Is a cash bar possible? Maybe, Boehr says. Since adults aren’t allowed in Legoland Kansas City without kids and vice versa, the third Monday night of each month is for 18-and-older Lego lovers only. Why? Big kids like Boehr enjoy building with Lego bricks, too. The next one is June 18 and has a superheroes theme — dressing as your fave is encouraged. Tickets are $15 at kansas.legolanddiscoverycenter.com/kansascity and $20 at the door.
“When I’m coming up with Lego models, I think of things I would have liked as a kid,” Boehr says. So he recently built a triceratops. He also gleans ideas from lego.cuusoo.com, where you can submit your own Lego ideas that are considered if you get more than 10,000 supporters. If Lego makes your design, you get 1 percent of net sales for the product.
Palette of 2012
Who knew Lego bricks come in 52 colors? Boehr does. With all the shapes and sizes, there are more than 8,000 varieties of bricks. This year, the addition of Lego Friends, geared for girls, added more pastels. Boehr doesn’t know (or isn’t giving up) what new hues will be introduced in 2013.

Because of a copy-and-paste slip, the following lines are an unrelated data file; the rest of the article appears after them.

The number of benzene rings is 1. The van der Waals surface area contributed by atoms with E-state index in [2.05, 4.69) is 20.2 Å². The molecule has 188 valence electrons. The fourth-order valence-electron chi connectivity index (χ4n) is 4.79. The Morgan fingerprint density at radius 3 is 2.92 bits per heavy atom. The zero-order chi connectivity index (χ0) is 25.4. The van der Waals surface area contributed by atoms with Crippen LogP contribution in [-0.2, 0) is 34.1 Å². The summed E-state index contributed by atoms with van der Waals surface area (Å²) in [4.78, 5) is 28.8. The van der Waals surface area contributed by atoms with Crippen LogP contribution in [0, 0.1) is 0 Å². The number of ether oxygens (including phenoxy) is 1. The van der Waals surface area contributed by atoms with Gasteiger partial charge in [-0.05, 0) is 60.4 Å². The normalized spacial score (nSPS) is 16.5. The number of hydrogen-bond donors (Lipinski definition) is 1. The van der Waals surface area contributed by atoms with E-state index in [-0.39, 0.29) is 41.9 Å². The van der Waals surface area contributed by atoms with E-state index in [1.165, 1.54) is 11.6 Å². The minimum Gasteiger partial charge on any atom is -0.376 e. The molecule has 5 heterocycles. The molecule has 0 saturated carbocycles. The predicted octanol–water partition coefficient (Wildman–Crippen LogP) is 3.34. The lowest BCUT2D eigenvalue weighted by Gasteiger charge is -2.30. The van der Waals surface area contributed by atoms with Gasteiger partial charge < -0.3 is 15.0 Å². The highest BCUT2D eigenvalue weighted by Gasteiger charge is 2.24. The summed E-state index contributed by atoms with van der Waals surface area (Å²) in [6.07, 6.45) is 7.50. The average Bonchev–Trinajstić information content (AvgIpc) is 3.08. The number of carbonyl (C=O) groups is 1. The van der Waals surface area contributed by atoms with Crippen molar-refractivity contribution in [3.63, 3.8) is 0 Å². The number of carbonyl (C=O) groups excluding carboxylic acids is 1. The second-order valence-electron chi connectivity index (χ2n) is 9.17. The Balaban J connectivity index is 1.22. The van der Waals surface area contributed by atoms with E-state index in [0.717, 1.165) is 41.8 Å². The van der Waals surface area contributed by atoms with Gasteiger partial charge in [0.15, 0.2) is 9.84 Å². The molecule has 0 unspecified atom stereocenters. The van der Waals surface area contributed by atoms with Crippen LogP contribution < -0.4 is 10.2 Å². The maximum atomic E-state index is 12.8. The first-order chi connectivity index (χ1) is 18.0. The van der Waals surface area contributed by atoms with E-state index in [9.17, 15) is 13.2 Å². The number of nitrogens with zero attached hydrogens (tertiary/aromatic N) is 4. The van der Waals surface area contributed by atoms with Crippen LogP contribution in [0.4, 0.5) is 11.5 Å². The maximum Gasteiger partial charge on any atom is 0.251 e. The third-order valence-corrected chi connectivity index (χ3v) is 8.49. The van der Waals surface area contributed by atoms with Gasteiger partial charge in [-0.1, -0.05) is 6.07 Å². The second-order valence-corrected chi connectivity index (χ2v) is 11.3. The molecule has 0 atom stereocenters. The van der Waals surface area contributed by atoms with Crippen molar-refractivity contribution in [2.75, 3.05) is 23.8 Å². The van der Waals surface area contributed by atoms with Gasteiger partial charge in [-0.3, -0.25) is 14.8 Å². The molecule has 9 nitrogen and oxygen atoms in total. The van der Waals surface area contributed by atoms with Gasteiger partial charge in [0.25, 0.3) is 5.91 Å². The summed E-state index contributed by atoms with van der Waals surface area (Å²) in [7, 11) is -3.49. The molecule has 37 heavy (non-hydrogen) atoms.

Ship shapes and exit signs
Boehr is building a large-scale miniature Lego Titanic. He has researched the actual dimensions of the infamous ship that sank 100 years ago. “I’ll end up building two. One as a prototype and one to glue together.” Another current project is a large Lego mini figure for the exit that will playfully remind visitors to re-deposit their plastic bricks before leaving.
When you tour MiniLand, you can tell Boehr is having fun with his gig. There’s a couple on a date at the Plaza, and the guy’s car is being towed. City Hall is surrounded by police because a cat is up in the tree. “People will always notice some different scene or nuance.”
More than 1,000
Boehr’s workshop is lined with bins of Lego bricks, categorized by color and shape. It’s inching — get this — close to 2,000 compartments. Holy Lego, Batman.
No, it’s not the Sea Life Aquarium next door, but a clear window lets Legoland visitors study Boehr’s every move. They tap on the glass. He can hear their conversations. “Adults say to their kids, ‘He gets to sit and play all day. Would you like to do that when you’re bigger?’ But it’s serious design work.” Still, he’s living his dream. “Each day is different. You get to make something new all the time. You get a sense of satisfaction when something is built.”